Hispanic voters in Georgia appear to be in the mood for a course correction, according to an Atlanta Journal-Constitution/Georgia News Collaborative poll released on Wednesday, two days into the start of in-person early voting.
Just 6% of respondents said they think the country is headed in the right direction; and a majority also disapproves of Joe Biden’s job performance.
In Georgia, the views of the Hispanic community seem to be carrying more significance than ever before, with Republicans joining Democrats this election cycle in seriously investing in Latino voter outreach. Though Latino registered voters make up a small share of the overall electorate, their numbers have grown rapidly, and could prove instrumental in determining the result of tightly contested statewide races.
The poll of 309 likely voters – all of whom self-identified as Hispanic or Latino – was conducted Oct.11-Oct. 12 by UGA’s School of Policy and International Affairs. It was commissioned by the Georgia News Collaborative, a consortium of Georgia news organizations committed to strengthening local news, and has a margin of error of 5.6 percentage points.
Echoing the concerns of the overall Georgia electorate, Hispanic voters indicated the economy is a dominant source of worry as they prepare to head to the polls.
Nearly 64% of Latino voters said high prices have had a “significant, negative impact” on their daily lives – compared to 54% of overall Georgia voters. An additional 28% of Latino voters said inflation had a “noticeable” effect, and just 1% said it had no real impact.
Georgia Republicans have centered their economic message of fiscal conservatism and business-friendly policies in their bid to unlock further gains with Latinos in 2022. That may pay off, with 79% of poll respondents viewing the cost of living as “extremely” or “very” important in deciding their vote.
Elizabeth Gomez, a 34-year-old realtor in Alpharetta, says she has personally seen how rising interest rates – the Federal Reserve’s biggest tool in the battle against inflation – is locking families out of the housing market. For her, the economy is “definitely the number one issue” this election cycle.
“The cost of living is ridiculous and middle-class America just can’t really sustain this for very much longer,” she said, adding that she’s had to cut back on shopping and is eating out less.
Housing costs are an important component of rising inflation. They’re also a source of significant pain among Georgia Hispanic voters, with 61% of those who participated in the poll indicating that a lack of affordable housing is a problem in their local communities.
Other issues on Latino voters’ mind
Lana Goitia-Paz, a liberal-leaning voter based in Monroe, tweaked her behavior and sought to minimize her time on the road when gas prices peaked over the summer, but she says other issues carry more weight.
“For me personally, definitely the biggest issue is voting rights and protecting the right to vote. I think since the last election in 2020, we had a lot of candidates who have been sort of anti-democracy.”
“And also reproductive rights and reproductive justice,” she said. “Candidates who support women’s access to contraceptives and abortion, that’s also very important to me as well.”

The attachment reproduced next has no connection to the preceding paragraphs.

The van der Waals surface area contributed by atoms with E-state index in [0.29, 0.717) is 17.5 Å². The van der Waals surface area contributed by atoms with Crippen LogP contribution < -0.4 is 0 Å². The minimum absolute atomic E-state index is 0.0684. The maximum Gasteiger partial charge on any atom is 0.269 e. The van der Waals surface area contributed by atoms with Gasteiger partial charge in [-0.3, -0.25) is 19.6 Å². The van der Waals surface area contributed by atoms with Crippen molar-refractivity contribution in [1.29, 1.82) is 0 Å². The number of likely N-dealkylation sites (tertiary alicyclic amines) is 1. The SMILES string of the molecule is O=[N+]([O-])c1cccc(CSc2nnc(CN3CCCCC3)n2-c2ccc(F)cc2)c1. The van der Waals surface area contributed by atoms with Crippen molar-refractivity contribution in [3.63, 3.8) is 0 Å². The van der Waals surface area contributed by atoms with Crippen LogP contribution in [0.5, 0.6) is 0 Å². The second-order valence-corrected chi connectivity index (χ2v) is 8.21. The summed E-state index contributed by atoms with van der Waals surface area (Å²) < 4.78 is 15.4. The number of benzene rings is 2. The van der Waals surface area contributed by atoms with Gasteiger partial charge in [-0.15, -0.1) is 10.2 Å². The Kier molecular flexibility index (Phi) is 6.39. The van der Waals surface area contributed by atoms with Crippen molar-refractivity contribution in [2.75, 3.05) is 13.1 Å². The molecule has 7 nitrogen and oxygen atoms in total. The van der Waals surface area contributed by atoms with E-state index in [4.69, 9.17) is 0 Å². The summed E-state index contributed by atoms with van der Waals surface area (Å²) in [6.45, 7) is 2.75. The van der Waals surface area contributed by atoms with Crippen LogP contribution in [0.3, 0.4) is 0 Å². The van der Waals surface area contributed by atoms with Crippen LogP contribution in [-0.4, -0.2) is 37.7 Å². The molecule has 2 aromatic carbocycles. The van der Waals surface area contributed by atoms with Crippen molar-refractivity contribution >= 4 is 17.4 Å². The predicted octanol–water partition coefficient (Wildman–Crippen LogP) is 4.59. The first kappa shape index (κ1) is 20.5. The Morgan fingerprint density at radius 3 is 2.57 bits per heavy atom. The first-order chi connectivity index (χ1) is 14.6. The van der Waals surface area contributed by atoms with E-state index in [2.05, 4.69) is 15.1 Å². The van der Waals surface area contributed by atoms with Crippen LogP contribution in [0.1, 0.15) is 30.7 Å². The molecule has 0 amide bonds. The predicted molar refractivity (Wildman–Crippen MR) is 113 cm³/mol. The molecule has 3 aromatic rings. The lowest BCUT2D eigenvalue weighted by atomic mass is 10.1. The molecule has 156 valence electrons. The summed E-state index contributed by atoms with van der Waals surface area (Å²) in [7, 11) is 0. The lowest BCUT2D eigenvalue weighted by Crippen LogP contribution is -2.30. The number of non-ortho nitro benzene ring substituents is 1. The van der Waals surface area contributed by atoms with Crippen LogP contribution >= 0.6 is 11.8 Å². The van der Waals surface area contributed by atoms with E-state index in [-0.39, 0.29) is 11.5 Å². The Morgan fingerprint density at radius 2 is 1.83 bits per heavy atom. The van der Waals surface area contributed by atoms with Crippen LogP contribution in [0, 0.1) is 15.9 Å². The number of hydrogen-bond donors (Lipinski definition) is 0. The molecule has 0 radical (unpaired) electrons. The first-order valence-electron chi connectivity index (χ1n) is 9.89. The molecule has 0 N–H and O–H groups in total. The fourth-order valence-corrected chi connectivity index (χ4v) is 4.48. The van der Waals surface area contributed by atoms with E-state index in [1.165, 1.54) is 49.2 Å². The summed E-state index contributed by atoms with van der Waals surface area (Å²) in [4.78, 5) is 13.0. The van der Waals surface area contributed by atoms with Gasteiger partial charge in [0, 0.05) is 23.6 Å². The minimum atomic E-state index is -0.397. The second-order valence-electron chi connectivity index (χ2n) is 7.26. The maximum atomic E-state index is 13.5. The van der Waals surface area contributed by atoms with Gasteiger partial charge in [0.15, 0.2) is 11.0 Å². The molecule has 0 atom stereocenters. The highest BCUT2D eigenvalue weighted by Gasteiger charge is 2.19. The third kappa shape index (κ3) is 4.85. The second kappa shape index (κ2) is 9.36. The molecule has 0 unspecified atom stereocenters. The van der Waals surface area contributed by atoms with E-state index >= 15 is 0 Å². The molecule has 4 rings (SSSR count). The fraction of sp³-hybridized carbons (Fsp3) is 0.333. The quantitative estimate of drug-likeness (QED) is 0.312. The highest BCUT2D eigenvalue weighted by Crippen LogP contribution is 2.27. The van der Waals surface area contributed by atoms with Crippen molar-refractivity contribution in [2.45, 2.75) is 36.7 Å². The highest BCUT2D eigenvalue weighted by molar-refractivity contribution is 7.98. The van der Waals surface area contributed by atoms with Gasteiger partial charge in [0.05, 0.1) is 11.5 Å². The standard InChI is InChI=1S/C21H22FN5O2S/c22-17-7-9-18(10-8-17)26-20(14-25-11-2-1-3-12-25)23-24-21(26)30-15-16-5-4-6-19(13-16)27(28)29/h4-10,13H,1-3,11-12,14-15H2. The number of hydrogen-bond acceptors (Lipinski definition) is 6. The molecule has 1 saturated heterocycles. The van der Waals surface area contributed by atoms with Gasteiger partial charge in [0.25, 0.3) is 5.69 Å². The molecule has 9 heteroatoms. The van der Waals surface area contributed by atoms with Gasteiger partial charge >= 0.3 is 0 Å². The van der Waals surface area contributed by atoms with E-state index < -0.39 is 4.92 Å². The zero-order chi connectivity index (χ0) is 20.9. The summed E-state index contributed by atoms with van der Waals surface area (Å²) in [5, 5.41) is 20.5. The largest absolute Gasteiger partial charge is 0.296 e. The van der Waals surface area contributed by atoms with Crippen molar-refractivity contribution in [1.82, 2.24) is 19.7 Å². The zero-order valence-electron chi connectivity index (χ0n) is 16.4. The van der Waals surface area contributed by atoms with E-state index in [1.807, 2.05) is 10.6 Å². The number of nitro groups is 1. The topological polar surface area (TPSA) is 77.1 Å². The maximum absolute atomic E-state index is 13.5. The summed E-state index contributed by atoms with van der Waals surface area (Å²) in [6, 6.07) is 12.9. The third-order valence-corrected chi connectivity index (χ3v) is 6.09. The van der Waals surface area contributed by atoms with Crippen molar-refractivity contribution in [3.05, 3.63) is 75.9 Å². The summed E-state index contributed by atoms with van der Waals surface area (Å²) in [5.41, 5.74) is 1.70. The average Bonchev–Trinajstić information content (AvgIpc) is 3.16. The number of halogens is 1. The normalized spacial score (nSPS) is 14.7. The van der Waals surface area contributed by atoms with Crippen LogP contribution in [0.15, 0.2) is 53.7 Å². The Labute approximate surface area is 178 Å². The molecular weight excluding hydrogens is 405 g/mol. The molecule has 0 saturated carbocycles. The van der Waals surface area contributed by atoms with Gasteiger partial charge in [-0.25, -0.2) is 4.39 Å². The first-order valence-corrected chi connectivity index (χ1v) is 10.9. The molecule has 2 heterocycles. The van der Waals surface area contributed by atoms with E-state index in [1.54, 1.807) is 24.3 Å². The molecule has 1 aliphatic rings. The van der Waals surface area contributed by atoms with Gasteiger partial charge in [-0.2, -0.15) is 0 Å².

In Wednesday’s poll of likely Hispanic voters, 56% of respondents said they oppose the 2019 law that restricts most abortions on Georgia as soon as a doctor can detect a fetal heartbeat, less than the 61% of overall Georgia voters who expressed opposition to the bill. Most Hispanic voters (54%) also indicated they were more likely to support candidates who pledge to protect abortion rights.
Less than a quarter of respondents said they’re more likely to vote for those who wants to restrict abortion access, while about 20% indicated it makes no difference.
A slim majority of likely Latino voters – 52.6% – opposed recently passed legislation from Georgia Republicans that allows gun owners to carry concealed weapons without a permit. There was more opposition in the poll of general Georgia voters: 62%.
Hispanic voters’ views seem to be more evenly split on immigration: 47.8% of respondents said they supporting ending the Deferred Action for Childhood Arrivals program – which protects children brought to the U.S. illegally from deportation – while 48.3% said they opposed doing away with it. The issue also split respondents to the general electorate poll.
Eric Salgado, from Gainesville, said that DACA recipients “have checked enough boxes in my mind [and] belong to stay here” – a view that aligns him with Democrats’ stance on the issue.
Goitia-Paz would like to see lawmakers expand the program and go further by laying out a path to citizenship, “not just to children who came here without documentation, but also to adults.”
Gomez is more drawn to Republicans’ immigration message.
“People think that we [Latinos] want open borders for everybody, and that is very far from the truth,” she said. “I want a safe border.”
Trey Hood, the University of Georgia political scientist who conducted the English-only survey, said the poll is “far from perfect” but rather a “first stab at trying to find out about what [Latinos] think … We don’t know a lot about Hispanic voters in Georgia. There’s a dearth of information.”
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